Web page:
If a man you dont know gives you something in the street, or when youre sat with friends in the local pub, then that item is probably stolen. In normal circumstances you politely decline and walk away, because receiving stolen goods is a crime. Even if the thing being foisted on you by a stranger isnt stolen, you probably eye it with suspicion. What does this person want? What are they selling? Is that xxBiffJockeyxx from Man-Shooter 7 who you teabagged last night? Is he trying to poison you?

Again, though, in games we happily accept gifts from strangers. Theyre rarely trying to poison us, and often dont want a thing in return. Theyre just eager to help. In fact, they will often tolerate us walking into their house, totally uninvited, to see what we can find in their cupboards. Dont tell me youre starving, little Amber Foxylocks. I was in your house five minutes ago, and I found a whole roast chicken in your bin. Naturally, I ate it. Sorry about that.

They... travel miles in the wrong direction just in case they find something interesting

Yes, you need to nip into town to buy bread and milk for tomorrows breakfast. But what would happen if, in fact, you got in your car and drove 100 miles in the opposite direction just in case you find something shiny along the way. Wouldnt that be good fun? No. It would be insane.

Aaaaand yet, when video games clearly want us to travel in one direction to progress the story, we cant help but go in completely the opposite direction in search of stuff we probably dont need. At best, travelling the wrong way for hours will net us a Trophy or a shitty collectable. At worst, itll waste minutes of the only life we have on this planet. Think about it. Carefully.

They... choose death over spending ammo

Imagine, for a minute, that you are some kind of soldier, involved in some kind of conflict. I know some of you are actually armed service personnel, so just imagine youre, er, you. Now, imagine that youre down to around 12 bullets, and a bad guy bursts through a nearby door with the sole intention of ending your life. You put them down, because its them or you. Who cares if you run out of ammo--you're alive. Not so in games.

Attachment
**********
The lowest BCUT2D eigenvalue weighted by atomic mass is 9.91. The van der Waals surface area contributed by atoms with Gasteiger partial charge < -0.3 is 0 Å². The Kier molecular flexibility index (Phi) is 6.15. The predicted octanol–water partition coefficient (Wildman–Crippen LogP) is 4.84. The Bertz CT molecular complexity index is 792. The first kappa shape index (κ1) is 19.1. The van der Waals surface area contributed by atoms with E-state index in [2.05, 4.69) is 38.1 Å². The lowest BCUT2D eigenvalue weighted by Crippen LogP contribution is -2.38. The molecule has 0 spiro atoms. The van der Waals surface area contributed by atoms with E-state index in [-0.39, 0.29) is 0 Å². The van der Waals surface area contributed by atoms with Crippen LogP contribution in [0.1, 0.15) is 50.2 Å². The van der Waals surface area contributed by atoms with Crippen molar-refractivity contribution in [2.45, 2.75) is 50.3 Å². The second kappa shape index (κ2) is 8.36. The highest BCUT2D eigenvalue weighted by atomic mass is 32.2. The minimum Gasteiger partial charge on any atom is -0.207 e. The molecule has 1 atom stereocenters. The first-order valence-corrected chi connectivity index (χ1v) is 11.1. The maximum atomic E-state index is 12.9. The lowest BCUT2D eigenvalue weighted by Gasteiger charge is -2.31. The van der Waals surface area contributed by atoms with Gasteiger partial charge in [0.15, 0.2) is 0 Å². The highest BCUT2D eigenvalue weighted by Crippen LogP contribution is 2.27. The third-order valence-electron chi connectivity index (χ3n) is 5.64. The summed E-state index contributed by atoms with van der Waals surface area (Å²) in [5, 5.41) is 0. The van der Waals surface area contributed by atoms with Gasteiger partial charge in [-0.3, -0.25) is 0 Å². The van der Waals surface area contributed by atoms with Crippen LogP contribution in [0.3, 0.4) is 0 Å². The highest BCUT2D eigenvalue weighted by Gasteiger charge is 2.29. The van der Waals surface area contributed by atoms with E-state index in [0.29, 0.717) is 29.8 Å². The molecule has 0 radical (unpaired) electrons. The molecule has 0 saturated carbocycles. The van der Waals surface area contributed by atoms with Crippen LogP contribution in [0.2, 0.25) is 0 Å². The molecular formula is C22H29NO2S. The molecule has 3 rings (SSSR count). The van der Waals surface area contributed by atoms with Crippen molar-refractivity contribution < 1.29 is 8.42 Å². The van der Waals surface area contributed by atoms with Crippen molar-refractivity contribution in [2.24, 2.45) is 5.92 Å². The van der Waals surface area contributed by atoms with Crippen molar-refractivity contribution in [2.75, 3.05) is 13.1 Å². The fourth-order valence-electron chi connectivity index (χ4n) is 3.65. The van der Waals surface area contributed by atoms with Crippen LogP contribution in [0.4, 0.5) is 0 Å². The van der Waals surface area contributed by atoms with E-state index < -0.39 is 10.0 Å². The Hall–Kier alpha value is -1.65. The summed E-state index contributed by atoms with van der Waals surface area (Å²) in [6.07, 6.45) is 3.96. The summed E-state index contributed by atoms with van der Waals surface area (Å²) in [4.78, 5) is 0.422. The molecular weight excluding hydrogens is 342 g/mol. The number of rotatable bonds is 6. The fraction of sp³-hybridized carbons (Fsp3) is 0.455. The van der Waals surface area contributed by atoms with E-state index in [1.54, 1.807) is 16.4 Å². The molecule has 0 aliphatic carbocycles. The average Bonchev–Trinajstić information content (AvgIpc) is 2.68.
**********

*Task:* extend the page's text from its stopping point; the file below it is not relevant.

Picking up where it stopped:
In games, you weigh the life of your character against the ammo left in their clip. Worried that you spent too many bullets murdering that last room of evil doers in Man-Fragger 4? Youll probably choose to die and restart at the last checkpoint. You could probably do that last bit more efficiently, right? To clarify: youre saying that youd rather sacrifice your own life to preserve ammo. Its perfect video game logic, but in real life, its total anathema to human instinct.

Well, this is awkward

Well, there you have it. 10 bizarre things that are second-nature in games, but total madness in real life. Well, I say total madness--I actually know a guy who works in a very senior role within the British government who routinely does at least 6 of the things on this list every week. If only the voters knew about it

While youre here, and feeling fruity, why not click on some other features. It keeps us in a job, and means we dont have to eat food off the streets. Here's one on Gaming's 19 Most Impractical Suits Of Armour and another jolly feature on The 12 Deadliest Crabs In Games.

Andy Hartup